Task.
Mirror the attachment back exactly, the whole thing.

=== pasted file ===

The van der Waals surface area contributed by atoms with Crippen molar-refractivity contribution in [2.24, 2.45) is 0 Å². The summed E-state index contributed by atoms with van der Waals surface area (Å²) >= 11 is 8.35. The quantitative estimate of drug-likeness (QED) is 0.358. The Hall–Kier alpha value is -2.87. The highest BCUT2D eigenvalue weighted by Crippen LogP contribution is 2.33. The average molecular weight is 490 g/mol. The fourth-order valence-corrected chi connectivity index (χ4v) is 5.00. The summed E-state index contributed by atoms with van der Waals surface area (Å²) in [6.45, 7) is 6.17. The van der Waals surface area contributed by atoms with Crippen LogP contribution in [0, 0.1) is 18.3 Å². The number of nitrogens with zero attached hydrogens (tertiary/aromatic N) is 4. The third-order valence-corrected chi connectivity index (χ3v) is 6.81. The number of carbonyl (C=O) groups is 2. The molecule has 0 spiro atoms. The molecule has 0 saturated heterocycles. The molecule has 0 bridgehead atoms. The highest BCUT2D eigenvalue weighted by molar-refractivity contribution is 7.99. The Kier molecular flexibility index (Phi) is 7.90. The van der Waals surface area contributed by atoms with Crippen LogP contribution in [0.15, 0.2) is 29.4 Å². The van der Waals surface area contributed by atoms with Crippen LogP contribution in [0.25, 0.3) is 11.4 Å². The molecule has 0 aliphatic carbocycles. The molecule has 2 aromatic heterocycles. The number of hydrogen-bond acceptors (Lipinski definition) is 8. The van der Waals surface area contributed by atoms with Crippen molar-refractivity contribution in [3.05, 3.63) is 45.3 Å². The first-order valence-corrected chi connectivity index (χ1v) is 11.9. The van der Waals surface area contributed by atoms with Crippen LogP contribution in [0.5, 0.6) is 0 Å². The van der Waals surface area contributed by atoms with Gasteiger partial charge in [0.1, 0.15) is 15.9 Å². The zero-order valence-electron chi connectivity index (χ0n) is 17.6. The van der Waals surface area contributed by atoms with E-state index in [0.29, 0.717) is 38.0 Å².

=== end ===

The van der Waals surface area contributed by atoms with Crippen molar-refractivity contribution in [2.24, 2.45) is 0 Å². The summed E-state index contributed by atoms with van der Waals surface area (Å²) >= 11 is 8.35. The quantitative estimate of drug-likeness (QED) is 0.358. The Hall–Kier alpha value is -2.87. The highest BCUT2D eigenvalue weighted by Crippen LogP contribution is 2.33. The average molecular weight is 490 g/mol. The fourth-order valence-corrected chi connectivity index (χ4v) is 5.00. The summed E-state index contributed by atoms with van der Waals surface area (Å²) in [6.45, 7) is 6.17. The van der Waals surface area contributed by atoms with Crippen LogP contribution in [0, 0.1) is 18.3 Å². The number of nitrogens with zero attached hydrogens (tertiary/aromatic N) is 4. The third-order valence-corrected chi connectivity index (χ3v) is 6.81. The number of carbonyl (C=O) groups is 2. The molecule has 0 spiro atoms. The molecule has 0 saturated heterocycles. The molecule has 0 bridgehead atoms. The highest BCUT2D eigenvalue weighted by molar-refractivity contribution is 7.99. The Kier molecular flexibility index (Phi) is 7.90. The van der Waals surface area contributed by atoms with Crippen LogP contribution in [0.15, 0.2) is 29.4 Å². The van der Waals surface area contributed by atoms with Crippen LogP contribution in [0.25, 0.3) is 11.4 Å². The molecule has 0 aliphatic carbocycles. The molecule has 2 aromatic heterocycles. The number of hydrogen-bond acceptors (Lipinski definition) is 8. The van der Waals surface area contributed by atoms with Crippen molar-refractivity contribution in [3.05, 3.63) is 45.3 Å². The first-order valence-corrected chi connectivity index (χ1v) is 11.9. The van der Waals surface area contributed by atoms with Crippen LogP contribution in [0.5, 0.6) is 0 Å². The van der Waals surface area contributed by atoms with Gasteiger partial charge in [0.1, 0.15) is 15.9 Å². The zero-order valence-electron chi connectivity index (χ0n) is 17.6. The van der Waals surface area contributed by atoms with E-state index in [0.29, 0.717) is 38.0 Å².